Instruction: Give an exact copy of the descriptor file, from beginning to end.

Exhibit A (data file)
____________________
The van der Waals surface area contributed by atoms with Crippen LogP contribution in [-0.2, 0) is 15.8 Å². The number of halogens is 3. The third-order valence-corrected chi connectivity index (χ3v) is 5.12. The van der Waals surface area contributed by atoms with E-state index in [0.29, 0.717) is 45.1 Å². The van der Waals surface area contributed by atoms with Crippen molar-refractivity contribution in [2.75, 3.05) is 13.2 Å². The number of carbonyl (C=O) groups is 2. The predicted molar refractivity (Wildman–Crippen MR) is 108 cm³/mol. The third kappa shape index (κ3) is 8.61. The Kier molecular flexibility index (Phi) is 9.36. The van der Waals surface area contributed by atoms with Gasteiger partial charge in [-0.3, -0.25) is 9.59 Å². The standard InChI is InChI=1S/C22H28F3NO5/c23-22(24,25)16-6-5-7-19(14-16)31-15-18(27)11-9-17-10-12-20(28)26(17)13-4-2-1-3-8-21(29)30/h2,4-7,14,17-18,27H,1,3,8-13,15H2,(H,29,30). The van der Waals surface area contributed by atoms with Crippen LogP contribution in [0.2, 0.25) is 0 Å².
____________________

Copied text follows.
The van der Waals surface area contributed by atoms with Crippen LogP contribution in [-0.2, 0) is 15.8 Å². The number of halogens is 3. The third-order valence-corrected chi connectivity index (χ3v) is 5.12. The van der Waals surface area contributed by atoms with E-state index in [0.29, 0.717) is 45.1 Å². The van der Waals surface area contributed by atoms with Crippen molar-refractivity contribution in [2.75, 3.05) is 13.2 Å². The number of carbonyl (C=O) groups is 2. The predicted molar refractivity (Wildman–Crippen MR) is 108 cm³/mol. The third kappa shape index (κ3) is 8.61. The Kier molecular flexibility index (Phi) is 9.36. The van der Waals surface area contributed by atoms with Gasteiger partial charge in [-0.3, -0.25) is 9.59 Å². The standard InChI is InChI=1S/C22H28F3NO5/c23-22(24,25)16-6-5-7-19(14-16)31-15-18(27)11-9-17-10-12-20(28)26(17)13-4-2-1-3-8-21(29)30/h2,4-7,14,17-18,27H,1,3,8-13,15H2,(H,29,30). The van der Waals surface area contributed by atoms with Crippen LogP contribution in [0.2, 0.25) is 0 Å².